Night of the Cane

Millenial Event

This article is about Night of the Cane 2000.

I really enjoy being caned. It’s a hell of a sensation: incredibly painful with an afterburn like bitter chocolate. There is no endorphin high like it.

Ironically, it’s also had it’s share of bad press on The Scene. Mention Six of the Best, and images of grey-faced, shifty ex-civil servants with little moustaches slide into view, along with thin consumptive prostitutes calling themselves ‘genuine schoolgirl’ (and thank Dionysus they’re not!). ‘I can give or take a really hard caning’. There are Scene clubs (usually those who cling to that word ‘Fetish’ because it’s so cuddly) who shy away from serious CP, fearful of scaring away all the PVC punters from Romford. There is a counter-revolutionary running dogma hiding out under it all – the idea that ‘only seriously unsexy people get off on pain’, which is playing into the hands of the enemy if anything is. It doesn’t matter how much PVC you own, if the only sex you like is vanilla, then you’re just another civilian.

And there are spanking parties to provide somewhere for men into CP to go to. At some secret location or other, half a dozen compliant young women are engaged to play CP games with roughly three times as many men. The men are invited to pay enough money to supply each of the girls with a reasonable wedge at the end of the day (and a rather larger wedge for the promoter). While no-one involved seems unhappy with the situation, it left me irked by the inherent inequality, and convinced that the well-smacked bottom required better celebration.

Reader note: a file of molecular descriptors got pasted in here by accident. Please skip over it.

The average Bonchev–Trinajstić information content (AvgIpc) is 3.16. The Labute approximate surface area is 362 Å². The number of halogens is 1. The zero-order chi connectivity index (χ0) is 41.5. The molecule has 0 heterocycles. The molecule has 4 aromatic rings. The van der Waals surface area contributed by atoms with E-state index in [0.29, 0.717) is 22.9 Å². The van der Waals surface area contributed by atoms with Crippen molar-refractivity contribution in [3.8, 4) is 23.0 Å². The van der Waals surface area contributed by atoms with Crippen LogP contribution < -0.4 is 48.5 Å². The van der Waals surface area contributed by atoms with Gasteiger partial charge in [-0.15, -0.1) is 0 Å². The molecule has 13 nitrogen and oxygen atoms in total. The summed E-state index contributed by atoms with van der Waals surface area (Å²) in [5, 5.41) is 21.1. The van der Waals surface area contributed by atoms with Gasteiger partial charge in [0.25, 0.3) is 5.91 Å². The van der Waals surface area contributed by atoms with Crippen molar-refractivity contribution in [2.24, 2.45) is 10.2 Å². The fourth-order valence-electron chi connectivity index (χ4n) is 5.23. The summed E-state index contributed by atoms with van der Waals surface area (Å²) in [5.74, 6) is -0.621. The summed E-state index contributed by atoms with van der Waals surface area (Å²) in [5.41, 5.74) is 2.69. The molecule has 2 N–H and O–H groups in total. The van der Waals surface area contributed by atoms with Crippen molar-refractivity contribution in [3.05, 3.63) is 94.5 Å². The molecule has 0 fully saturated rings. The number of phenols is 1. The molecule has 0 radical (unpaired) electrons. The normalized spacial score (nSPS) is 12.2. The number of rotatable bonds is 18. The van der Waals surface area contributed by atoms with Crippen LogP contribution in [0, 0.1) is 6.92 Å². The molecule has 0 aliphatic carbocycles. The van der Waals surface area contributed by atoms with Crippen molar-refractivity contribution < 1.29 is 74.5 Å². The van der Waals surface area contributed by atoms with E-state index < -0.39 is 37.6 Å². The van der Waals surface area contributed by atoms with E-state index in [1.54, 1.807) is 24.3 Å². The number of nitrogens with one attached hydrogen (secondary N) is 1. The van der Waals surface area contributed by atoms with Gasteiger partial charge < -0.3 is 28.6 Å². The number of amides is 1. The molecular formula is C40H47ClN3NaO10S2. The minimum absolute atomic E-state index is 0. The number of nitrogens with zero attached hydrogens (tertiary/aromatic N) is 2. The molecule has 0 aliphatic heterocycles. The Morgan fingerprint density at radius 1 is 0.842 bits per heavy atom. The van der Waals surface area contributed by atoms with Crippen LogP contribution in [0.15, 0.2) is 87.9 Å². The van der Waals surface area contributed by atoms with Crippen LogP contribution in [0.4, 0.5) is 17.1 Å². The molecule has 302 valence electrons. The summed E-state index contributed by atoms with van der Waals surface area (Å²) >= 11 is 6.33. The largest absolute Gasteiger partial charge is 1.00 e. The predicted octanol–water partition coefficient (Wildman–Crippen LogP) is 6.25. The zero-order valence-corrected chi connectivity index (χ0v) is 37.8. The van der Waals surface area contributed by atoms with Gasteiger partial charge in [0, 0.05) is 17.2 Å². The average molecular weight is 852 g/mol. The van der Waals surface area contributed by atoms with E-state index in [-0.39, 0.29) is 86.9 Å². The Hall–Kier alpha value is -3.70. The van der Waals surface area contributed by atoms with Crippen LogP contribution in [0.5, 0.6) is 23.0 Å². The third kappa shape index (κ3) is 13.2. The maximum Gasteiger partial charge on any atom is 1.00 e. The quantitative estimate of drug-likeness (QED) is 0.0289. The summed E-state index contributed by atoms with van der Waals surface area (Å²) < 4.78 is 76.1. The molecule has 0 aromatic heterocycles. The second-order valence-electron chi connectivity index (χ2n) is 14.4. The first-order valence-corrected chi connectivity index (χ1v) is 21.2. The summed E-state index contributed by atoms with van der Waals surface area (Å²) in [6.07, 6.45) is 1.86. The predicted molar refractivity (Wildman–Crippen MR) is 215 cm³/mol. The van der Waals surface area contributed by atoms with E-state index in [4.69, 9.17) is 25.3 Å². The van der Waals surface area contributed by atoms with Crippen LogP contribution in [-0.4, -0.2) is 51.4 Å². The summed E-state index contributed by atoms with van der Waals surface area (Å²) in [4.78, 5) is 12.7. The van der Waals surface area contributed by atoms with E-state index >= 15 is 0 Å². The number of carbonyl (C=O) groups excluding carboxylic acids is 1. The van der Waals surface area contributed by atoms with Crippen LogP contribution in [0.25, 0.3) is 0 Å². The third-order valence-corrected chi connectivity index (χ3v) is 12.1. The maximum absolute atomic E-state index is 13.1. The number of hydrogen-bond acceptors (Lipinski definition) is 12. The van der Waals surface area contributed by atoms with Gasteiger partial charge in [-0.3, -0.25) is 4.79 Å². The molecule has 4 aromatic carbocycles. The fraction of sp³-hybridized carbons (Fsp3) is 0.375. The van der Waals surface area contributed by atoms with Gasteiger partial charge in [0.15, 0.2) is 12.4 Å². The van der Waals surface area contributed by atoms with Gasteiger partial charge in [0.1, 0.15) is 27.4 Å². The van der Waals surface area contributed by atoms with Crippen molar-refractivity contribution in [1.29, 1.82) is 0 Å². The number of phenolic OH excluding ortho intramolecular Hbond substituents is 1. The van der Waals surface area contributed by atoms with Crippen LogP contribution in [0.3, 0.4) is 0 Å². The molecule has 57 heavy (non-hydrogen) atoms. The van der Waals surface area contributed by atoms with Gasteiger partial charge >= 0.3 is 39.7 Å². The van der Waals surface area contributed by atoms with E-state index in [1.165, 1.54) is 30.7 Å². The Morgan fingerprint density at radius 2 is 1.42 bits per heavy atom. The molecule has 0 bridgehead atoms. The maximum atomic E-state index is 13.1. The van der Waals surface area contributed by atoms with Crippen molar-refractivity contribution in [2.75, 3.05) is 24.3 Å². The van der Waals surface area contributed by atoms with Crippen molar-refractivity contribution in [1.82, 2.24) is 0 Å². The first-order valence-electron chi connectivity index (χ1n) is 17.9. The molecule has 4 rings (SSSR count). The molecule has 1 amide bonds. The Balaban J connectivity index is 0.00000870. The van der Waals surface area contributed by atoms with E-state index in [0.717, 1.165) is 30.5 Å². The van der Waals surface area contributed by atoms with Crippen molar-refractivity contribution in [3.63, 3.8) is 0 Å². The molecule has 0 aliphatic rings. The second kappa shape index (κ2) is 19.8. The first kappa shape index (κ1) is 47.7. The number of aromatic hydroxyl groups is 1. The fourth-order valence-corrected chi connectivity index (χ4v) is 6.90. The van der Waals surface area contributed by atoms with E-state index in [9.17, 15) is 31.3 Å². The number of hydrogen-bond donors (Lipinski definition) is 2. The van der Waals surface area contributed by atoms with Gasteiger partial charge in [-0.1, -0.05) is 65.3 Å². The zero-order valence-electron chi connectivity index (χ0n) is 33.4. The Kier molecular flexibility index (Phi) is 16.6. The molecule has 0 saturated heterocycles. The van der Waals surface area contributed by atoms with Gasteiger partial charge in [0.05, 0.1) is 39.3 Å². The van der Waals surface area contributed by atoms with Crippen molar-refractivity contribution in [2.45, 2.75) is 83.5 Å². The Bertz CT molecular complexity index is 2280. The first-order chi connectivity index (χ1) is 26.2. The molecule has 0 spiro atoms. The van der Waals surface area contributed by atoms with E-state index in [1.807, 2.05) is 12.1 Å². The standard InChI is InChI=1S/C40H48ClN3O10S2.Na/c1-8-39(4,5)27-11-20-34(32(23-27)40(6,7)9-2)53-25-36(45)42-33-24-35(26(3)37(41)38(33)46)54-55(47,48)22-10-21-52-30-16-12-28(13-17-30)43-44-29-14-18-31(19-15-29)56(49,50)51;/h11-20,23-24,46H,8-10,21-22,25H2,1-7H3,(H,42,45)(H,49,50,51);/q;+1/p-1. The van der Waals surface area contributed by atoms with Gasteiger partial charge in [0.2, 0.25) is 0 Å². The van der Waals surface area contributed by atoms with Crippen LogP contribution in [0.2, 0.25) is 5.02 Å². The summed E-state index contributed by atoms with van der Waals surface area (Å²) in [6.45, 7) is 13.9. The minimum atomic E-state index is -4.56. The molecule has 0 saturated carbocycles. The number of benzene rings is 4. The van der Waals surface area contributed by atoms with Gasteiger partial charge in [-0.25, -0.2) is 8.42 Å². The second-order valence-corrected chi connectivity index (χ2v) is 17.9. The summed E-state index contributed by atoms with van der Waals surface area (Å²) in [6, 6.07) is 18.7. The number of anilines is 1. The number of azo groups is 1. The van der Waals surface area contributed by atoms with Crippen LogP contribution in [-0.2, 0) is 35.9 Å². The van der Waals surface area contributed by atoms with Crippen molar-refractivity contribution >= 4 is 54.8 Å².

In 1986, in collusion with Birch, Bottoms and Lovitt, and supported by a number of CP organisations, we produced the Angela Quinn Benefit with the intention of reclaiming the cane as the fiendishly sexy implement it is. Following the same line of skulduggery, we produced the first Night of the Cane in 1999. Each event was a resounding success, and we felt that we were genuinely on to something.

The Medevil Fate was gently winding down, that summer evening last August, the torches were lit and three very pretty girls were asking me about Night of the Cane, and they were all wearing such lovely corsets, and suddenly it all fell into place.